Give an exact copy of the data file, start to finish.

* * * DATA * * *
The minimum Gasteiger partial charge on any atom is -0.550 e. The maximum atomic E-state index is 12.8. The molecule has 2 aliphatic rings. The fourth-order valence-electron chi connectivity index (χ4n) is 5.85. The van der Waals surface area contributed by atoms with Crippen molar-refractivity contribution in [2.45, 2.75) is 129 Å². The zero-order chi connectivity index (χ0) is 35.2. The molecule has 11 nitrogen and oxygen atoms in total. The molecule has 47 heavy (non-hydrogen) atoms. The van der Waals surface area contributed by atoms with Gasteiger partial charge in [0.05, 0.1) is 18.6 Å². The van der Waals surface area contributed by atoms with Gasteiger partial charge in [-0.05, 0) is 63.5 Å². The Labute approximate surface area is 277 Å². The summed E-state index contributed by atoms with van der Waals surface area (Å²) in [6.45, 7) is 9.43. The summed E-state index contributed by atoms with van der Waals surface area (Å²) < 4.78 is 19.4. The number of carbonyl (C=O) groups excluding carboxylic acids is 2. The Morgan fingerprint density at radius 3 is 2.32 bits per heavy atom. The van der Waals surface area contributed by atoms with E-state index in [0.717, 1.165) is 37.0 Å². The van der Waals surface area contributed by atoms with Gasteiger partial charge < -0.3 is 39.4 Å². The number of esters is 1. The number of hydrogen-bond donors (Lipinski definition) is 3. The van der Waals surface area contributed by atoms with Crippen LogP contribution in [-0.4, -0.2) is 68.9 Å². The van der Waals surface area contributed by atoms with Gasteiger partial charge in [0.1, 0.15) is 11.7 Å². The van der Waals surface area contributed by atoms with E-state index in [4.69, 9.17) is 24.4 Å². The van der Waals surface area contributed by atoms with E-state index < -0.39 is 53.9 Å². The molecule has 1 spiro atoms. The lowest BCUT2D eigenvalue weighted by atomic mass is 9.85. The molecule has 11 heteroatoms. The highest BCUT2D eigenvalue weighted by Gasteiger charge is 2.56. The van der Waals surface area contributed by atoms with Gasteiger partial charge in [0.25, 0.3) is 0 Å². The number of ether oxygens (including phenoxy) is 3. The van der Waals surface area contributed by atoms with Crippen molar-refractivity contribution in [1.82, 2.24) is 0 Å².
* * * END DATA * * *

The minimum Gasteiger partial charge on any atom is -0.550 e. The maximum atomic E-state index is 12.8. The molecule has 2 aliphatic rings. The fourth-order valence-electron chi connectivity index (χ4n) is 5.85. The van der Waals surface area contributed by atoms with Crippen molar-refractivity contribution in [2.45, 2.75) is 129 Å². The zero-order chi connectivity index (χ0) is 35.2. The molecule has 11 nitrogen and oxygen atoms in total. The molecule has 47 heavy (non-hydrogen) atoms. The van der Waals surface area contributed by atoms with Gasteiger partial charge in [0.05, 0.1) is 18.6 Å². The van der Waals surface area contributed by atoms with Gasteiger partial charge in [-0.05, 0) is 63.5 Å². The Labute approximate surface area is 277 Å². The summed E-state index contributed by atoms with van der Waals surface area (Å²) in [6.45, 7) is 9.43. The summed E-state index contributed by atoms with van der Waals surface area (Å²) < 4.78 is 19.4. The number of carbonyl (C=O) groups excluding carboxylic acids is 2. The Morgan fingerprint density at radius 3 is 2.32 bits per heavy atom. The van der Waals surface area contributed by atoms with E-state index in [0.717, 1.165) is 37.0 Å². The van der Waals surface area contributed by atoms with Gasteiger partial charge < -0.3 is 39.4 Å². The number of esters is 1. The number of hydrogen-bond donors (Lipinski definition) is 3. The van der Waals surface area contributed by atoms with Crippen LogP contribution in [-0.4, -0.2) is 68.9 Å². The van der Waals surface area contributed by atoms with Gasteiger partial charge in [0.1, 0.15) is 11.7 Å². The van der Waals surface area contributed by atoms with E-state index in [4.69, 9.17) is 24.4 Å². The van der Waals surface area contributed by atoms with E-state index < -0.39 is 53.9 Å². The molecule has 1 spiro atoms. The lowest BCUT2D eigenvalue weighted by atomic mass is 9.85. The molecule has 11 heteroatoms. The highest BCUT2D eigenvalue weighted by Gasteiger charge is 2.56. The van der Waals surface area contributed by atoms with Gasteiger partial charge in [0.25, 0.3) is 0 Å². The number of ether oxygens (including phenoxy) is 3. The van der Waals surface area contributed by atoms with Crippen molar-refractivity contribution in [1.82, 2.24) is 0 Å².